Leaders of Quad — Australia, Japan, India and the United States (US) — made history recently with their first summit. They also made news with their plan to distribute Covid-19 vaccines in the Indo-Pacific — made in India, the pharmacy of the world. But obscured by the big announcements was the formation of three working groups, which will keep the cooperation going between summits and meetings, potentially fostering over time a habit, an institution.

Quad was born as a habit. For nine days after a tsunami struck seven Indo-Pacific rim countries on December 26, 2004, a group of officials from Australia, Japan, India and the US had congregated on a conference call to coordinate their rescue and relief operations.

Called the Tsunami Core Group, they met at an appointed time every day for calls that lasted no more than 40 minutes, as recounted by Marc Grossman, the top US diplomat who chaired the group. One of their “primary objectives” was “putting itself out of business”.

The group was shut down on January 5, 2006. But it had sown, by then, seeds of a habit that would grow over a period of time to become the Quadrilateral Security Dialogue. Popularly called Quad now, its leaders joined hands for another leap of faith in the shadow of another global catastrophe.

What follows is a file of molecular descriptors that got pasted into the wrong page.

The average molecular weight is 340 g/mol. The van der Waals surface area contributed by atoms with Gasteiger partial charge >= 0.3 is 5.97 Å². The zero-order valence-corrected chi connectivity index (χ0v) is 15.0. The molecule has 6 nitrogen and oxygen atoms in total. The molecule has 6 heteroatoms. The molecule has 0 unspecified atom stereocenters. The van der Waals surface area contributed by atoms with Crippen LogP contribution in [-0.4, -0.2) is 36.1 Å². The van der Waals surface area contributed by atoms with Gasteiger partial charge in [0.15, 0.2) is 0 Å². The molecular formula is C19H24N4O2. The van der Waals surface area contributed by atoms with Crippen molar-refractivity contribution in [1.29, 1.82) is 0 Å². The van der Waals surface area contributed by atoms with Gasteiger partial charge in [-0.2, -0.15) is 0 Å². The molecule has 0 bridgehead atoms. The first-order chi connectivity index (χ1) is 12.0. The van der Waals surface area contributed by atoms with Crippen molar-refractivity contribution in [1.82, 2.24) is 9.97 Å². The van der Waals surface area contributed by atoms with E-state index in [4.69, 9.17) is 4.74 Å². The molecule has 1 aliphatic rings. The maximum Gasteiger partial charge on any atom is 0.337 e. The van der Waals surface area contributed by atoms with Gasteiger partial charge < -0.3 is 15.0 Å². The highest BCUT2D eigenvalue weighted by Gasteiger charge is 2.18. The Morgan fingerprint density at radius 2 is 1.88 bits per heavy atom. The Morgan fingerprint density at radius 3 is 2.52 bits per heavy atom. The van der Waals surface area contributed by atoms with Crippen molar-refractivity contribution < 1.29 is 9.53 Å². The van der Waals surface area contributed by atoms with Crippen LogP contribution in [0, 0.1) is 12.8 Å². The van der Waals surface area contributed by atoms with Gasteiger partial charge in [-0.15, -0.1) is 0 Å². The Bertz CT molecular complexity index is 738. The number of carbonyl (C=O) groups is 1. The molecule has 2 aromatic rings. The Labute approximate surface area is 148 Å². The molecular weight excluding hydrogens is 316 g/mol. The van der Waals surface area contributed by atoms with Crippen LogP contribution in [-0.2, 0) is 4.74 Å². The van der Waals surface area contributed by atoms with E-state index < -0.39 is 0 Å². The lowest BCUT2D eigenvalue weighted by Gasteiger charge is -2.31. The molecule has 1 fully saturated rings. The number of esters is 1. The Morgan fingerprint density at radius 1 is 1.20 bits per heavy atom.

This time, the group has no intention of “pushing itself out of business”. In fact, it wants to grow and that’s what the three groups will do. They are the Quad Vaccine Experts Group, the Quad Climate Working Group and the Quad Critical and Emerging Technology Working Group.

The Covid-19 vaccine group has a use-by-date — the end of the year — to submit its recommendation and it will then phase itself out or will presumably fall into disuse once the pandemic has been brought under control.

The other two groups face no timelines, and can continue for a long time, forging that habit. The working group on climate won’t see its work wind down any time soon. Couched in non-enforceable terms of “cooperation”, “coordination” and “advancing”, the group’s brief is tied to the Paris Agreement. And consider this: Three of the Quad members are among the world’s 5 most-polluting countries — the US is at number 2, India at 3 and Japan at 5.

The group on critical and emerging technology has set an expansive agenda, which includes “coordination on technology standards development, including between our national technology standards bodies and working with a broad range of partners”.

That work cannot have an early wrap-up date, what with technology evolving continuously. Is it going to call it a day after dealing with 5G and Huawei, for instance?

Australia, Japan, India and the US do quite a lot bilaterally and trilaterally; three of them are treaty allies.

The three working groups, if taken seriously, can potentially set Quad on course to the kind of formalisation that some have said is its inescapable future, an Asian North Atlantic Treaty Organization (NATO).